- Allow enough time to elapse that your advisor first hears that you’ve started the internship from a third party
- Entirely fail to send your advisor a thank you note or update of any kind
Don’t embarrass your mentor
When you asked your mentor or advisor to introduce you to someone, you are effectively asking him/her to trust that you will not abuse the privilege. You can bet that if you annoy the person to whom you have been introduced (or, and sometimes worse, if you fail to follow-up on an email introduction, for instance) you will undermine your relationship with your mentor.
Don’t embarrass yourself
Spell check your emails. Get names right. Don’t show up for a meeting hungover. Etc.
Have you had an excellent or awkward mentor/mentee relationship? Weigh in with your suggestions for avoiding embarrassment and ensuring good relations in the comments
Manoush Zomorodi is a freelance reporter, moderator, and media consultant. Her multimedia ebook CAMERA READY: How to Present Your Best Self and Ideas On Air or Online is the definitive manual for anyone appearing on camera, and will be released on Tuesday, June 12.
From 1995-2006 Manoush reported and produced for BBC News, with postings in Washington, Berlin, Brussels, and New York. As a freelance reporter and anchor, she covered business and technology for Reuters Television in New York from 2006-2010. She is a media trainer and is piloting a new public radio show about how innovation is changing New York. Follow her @manoushz.
So I have this newsletter. It’s full of win. Don’t take my word for it - how about these other people you don’t know but should listen to because don’t we all take it for granted that people on the internet know what they’re talking about, surely?
Here’s why I always look forward to and read the Galavant emails It’s always been interesting so far so until proven otherwise, I know it’s time well used It’s good value. Definitely better than Vogue (and I do mean that as a compliment) Your hyperlinks always lead me to discovering new things I like the format. I like the idea of a blog-like email Your logo and title rock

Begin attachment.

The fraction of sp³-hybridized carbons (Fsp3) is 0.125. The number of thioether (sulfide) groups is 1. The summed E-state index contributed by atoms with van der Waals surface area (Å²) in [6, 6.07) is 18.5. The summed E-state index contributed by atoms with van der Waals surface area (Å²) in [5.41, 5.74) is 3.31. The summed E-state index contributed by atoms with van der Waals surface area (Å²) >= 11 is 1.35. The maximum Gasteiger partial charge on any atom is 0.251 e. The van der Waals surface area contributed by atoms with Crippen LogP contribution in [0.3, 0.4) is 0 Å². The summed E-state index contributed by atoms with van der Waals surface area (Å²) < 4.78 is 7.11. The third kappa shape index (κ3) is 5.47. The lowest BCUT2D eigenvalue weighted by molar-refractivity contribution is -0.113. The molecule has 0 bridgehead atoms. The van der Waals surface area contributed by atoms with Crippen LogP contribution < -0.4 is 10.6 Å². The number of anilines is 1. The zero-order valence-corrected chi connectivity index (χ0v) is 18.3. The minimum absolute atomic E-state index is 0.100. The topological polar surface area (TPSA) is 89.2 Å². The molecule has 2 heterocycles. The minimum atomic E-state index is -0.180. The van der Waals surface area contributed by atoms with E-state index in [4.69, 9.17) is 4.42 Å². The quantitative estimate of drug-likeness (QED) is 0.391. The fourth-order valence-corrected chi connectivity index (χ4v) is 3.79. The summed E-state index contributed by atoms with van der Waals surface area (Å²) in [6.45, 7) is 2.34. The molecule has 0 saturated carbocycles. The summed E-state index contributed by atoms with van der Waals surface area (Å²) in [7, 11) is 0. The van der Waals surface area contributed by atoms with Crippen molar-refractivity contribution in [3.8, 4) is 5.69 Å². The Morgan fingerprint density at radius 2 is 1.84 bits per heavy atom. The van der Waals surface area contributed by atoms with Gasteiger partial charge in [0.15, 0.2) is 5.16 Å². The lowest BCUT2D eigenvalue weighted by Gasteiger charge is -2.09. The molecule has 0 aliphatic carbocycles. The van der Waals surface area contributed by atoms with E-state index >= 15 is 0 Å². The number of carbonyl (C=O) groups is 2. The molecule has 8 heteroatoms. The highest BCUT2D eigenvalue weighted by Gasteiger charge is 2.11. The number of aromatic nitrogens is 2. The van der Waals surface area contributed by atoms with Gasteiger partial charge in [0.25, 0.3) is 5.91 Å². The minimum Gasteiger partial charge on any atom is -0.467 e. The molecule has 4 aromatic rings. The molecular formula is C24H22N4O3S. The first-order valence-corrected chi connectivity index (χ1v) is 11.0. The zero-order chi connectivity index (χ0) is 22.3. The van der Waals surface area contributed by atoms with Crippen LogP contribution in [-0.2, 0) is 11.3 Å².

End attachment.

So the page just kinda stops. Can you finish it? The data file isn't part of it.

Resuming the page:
Am enjoying the Galavanting. And very keen to see where you find the next intersection of the geeky + interesting + inspiring…$2 a month. At least two people say it’s totally worthwhile. What more do you need? Oh, links: Paypal Amazon
This is the second in a series of posts distilling various lessons I’ve learnt while working on various projects, etc
My fellow fellows at the CUNY / Tow Knight Entrepreneurial Journalism program are gearing up for their pitches, and over the past weeks I’ve been helping several of them refine their spiel. Herewith some notes on how to deliver more effective pitches and presentations:
- Don’t forget to breathe. Take 30 seconds before you head ‘on stage’ to take slow, deep breaths. This calms and relaxes you, and makes it much less likely you’ll start the presentation by taking shallow, gulping breaths (leading to that ‘running out of air’ phenomenon).
- Pause. Silence is a powerful way of emphasizing a point, connecting with your audience and giving them a change to digest the awesomeness of what you just said.
- Maintain eye contact, but don’t stare. There’s a fine line between engaging with someone through good eye contact and creeping them out. Stay on the right side of it. Remember – don’t just focus on the judges, you want the room to pay attention to you, too.
- Don’t read your slides. Just don’t. You waste time and bore the audience. Slides are your *supplementary* materials; you are the primary attraction.
- Tell me what you’re going to tell me (“Now I’d like to talk about”; “let me me tell you” etc); tell me; then tell me what you’ve told me (“to recap”; “as I’ve explained”; etc)
Ashley Milne-Tyte is a New York-based writer and reporter. Ashley produces radio pieces for Marketplace, NPR, and Voice of America, writes for print/online and teaches radio boot camp at Columbia University’s Graduate School of Journalism.
Ashley is currently a (fellow) fellow at the CUNY/Tow Knight Center for Entrepreneurial Journalism . Her entrepreneurial ‘project’ is a podcast: The Broad Experience.
Below is the latest episode of The Broad Experience, all about men, equitable relationships and sex, plus the keys to being a good leader.